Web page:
How to Choose a Wireless Phone and Service
The only answer to the question “Which wireless phone should I buy?” is, “It depends.” There are so many choices out there today that the only way to select the perfect phone for you is to look at many different factors-put yourself in the middle of the process and figure out how you will use the phone, where and when you will make most of your calls, and how much you want to spend.

The first thing to realize is that the phone is only as good as the network on which it works. Digital-What’s the Difference?” for more information on analog versus digital technologies), so there really is no difference between the original cellular carriers and the newer totally digital PCS carriers any more. One of the things that digital technology allows the carriers to do is to sell phones that will work only on their network-so the days of walking across the street to sign up on someone else’s network with the same phone are pretty much gone.

Thinking about making the switch to wireless full time and ditching your home phone completely? Well, you are not alone, but you are among a small group of techno-savvy users who are foregoing the wire for the freedom of wireless. And why not? If you buy a wireless plan with 3000 minutes of use included, you have to use them some time, right? So, what factors do you need to consider when buying that perfect wireless phone? There are basically six steps that we will review in this article:

  1. Look for service providers with coverage in your area-Where will you use your phone and which wireless carrier has the best service there?
  2. Choose the wireless phone you want and/or need-Do you need all the latest options or do you just need to make calls in an emergency?
  3. Make sure you know how you will use your wireless phone-How many minutes will you use each month and at what time of the day will you use the most minutes? Will you call locally or long distance?
  4. Be aware of how much buying and using wireless will cost-How much are you willing to spend on the monthly service and on the phone?
  5. Look for special promotions-Are there any great deals out there that will get you the best deal for the right phone and plan?
  6. Don’t forget your accessories-Will you need to use a headset for your car, do you need a belt clip or extra batteries?

In the Beginning: An Introduction to Wireless
Think of the walkie-talkie as the electronic equivalent of taking your first step. For many of us, it was our first introduction into the world of wireless technology. Bewildering and exciting, but more importantly, proof that even at an early age, humankind possessed some sort of inherent need to find new ways to communicate. The walkie-talkie was wildly successful.
Fast-forward a few years and we’ve grown into a more dependable adult version of walkie-talkie called the cordless phone-a true introduction to what has permeated our lifestyles at home, work, and play. But limitations of physical distance prevented us from taking the cordless on the road until miraculously, the cellular, or wireless, phone appeared and now it’s a vicious game of catch-up to understand what wireless means to the average Joe.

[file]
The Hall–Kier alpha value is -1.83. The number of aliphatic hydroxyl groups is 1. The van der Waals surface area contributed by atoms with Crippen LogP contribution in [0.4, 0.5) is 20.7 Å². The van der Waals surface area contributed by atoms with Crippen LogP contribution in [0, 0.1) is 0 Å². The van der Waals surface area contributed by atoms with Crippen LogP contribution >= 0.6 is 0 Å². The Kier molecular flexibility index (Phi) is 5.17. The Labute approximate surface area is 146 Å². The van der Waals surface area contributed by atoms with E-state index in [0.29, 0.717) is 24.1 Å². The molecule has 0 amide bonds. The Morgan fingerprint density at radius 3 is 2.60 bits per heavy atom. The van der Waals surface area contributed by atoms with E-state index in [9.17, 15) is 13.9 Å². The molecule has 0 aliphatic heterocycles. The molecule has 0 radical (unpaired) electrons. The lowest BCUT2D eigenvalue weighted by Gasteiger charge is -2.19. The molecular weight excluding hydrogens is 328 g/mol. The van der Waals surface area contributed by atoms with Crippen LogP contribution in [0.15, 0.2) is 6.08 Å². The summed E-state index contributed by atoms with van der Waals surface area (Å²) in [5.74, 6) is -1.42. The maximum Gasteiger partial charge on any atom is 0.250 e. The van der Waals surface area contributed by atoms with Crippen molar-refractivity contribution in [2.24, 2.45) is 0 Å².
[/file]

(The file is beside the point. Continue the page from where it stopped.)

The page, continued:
The Basics
Today’s cellular service operates on much the same principle as our earlier walkie-talkie devices. Your voice is still transmitted through the air from point A to point B, but that’s where most of the similarities end.
With cellular technology, messages sound clearer, travel farther, and are received by the second party (with a little luck) as if we were next door. And it’s all done through a network built by breaking a geographic region into small areas called cells, which include the cellular antennas. Calls are transmitted from the antenna to the wired telephone system until it reaches the target audience on the other end. The term cellular is often used to refer to “traditional cellular” or analog technology (AMPS or Advanced Mobile Phone Service), which utilized a network built at 800 MHz by two service providers, or carriers, in each market. This simply means that 800 MHz is the wavelength or frequency at which your voice travels from your phone to the antenna. It also assures you that whether calling from the beach or from a traffic jam, potentially life-altering commands like “half pepperoni” will be heard at the other end.

The Digital Age
Just when you think that you’ve got a pretty good handle on what analog is all about, digital technology joins the party. This essentially means a second wireless technology; new terminology, products, and services; yet another learning curve; as well as up to five or six new competitors in each market. But the principle between analog and digital remains basically the same. The two most significant differences are that calls now travel at a frequency of either 800 MHz or 1900MHz and, unlike analog, the digital network breaks down the sender’s voice into binary code, transmits it as data, and reassembles it on the other end. These digital networks usually are referred to as Personal Communications Service (PCS) networks, although the traditional cellular carriers also offer digital service, and sometimes call their digital service PCS, also. The relevance of these changes to the every-day consumer is that this break-through affects everything from call quality to network access, and features like caller ID, Internet access, and extended battery life.

Please note that reference to any private organization or association in this brochure is included for informational purposes only and does not imply an endorsement by the Commission or the federal government of any product or service it provides.

This Information is Based on the Consumer Information Bureau
1-888-CALL-FCC (voice) 1-888-TELL-FCC (TTY)
www.fcc.gov